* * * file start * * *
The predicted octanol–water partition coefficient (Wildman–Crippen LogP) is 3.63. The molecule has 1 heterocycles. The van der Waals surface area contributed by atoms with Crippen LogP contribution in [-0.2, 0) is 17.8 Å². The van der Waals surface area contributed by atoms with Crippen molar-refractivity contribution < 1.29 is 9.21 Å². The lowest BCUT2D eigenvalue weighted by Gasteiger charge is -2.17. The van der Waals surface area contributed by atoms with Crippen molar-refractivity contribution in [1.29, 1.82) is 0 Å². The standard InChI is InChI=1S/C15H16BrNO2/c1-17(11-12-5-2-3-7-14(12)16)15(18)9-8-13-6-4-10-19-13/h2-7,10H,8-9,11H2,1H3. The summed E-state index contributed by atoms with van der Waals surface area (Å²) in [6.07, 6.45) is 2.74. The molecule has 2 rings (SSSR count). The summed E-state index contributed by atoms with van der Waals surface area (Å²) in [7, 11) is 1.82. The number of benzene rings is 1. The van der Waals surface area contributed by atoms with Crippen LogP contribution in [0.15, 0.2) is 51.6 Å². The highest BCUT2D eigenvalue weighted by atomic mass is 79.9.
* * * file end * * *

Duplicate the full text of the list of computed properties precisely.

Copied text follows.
The predicted octanol–water partition coefficient (Wildman–Crippen LogP) is 3.63. The molecule has 1 heterocycles. The van der Waals surface area contributed by atoms with Crippen LogP contribution in [-0.2, 0) is 17.8 Å². The van der Waals surface area contributed by atoms with Crippen molar-refractivity contribution < 1.29 is 9.21 Å². The lowest BCUT2D eigenvalue weighted by Gasteiger charge is -2.17. The van der Waals surface area contributed by atoms with Crippen molar-refractivity contribution in [1.29, 1.82) is 0 Å². The standard InChI is InChI=1S/C15H16BrNO2/c1-17(11-12-5-2-3-7-14(12)16)15(18)9-8-13-6-4-10-19-13/h2-7,10H,8-9,11H2,1H3. The summed E-state index contributed by atoms with van der Waals surface area (Å²) in [6.07, 6.45) is 2.74. The molecule has 2 rings (SSSR count). The summed E-state index contributed by atoms with van der Waals surface area (Å²) in [7, 11) is 1.82. The number of benzene rings is 1. The van der Waals surface area contributed by atoms with Crippen LogP contribution in [0.15, 0.2) is 51.6 Å². The highest BCUT2D eigenvalue weighted by atomic mass is 79.9.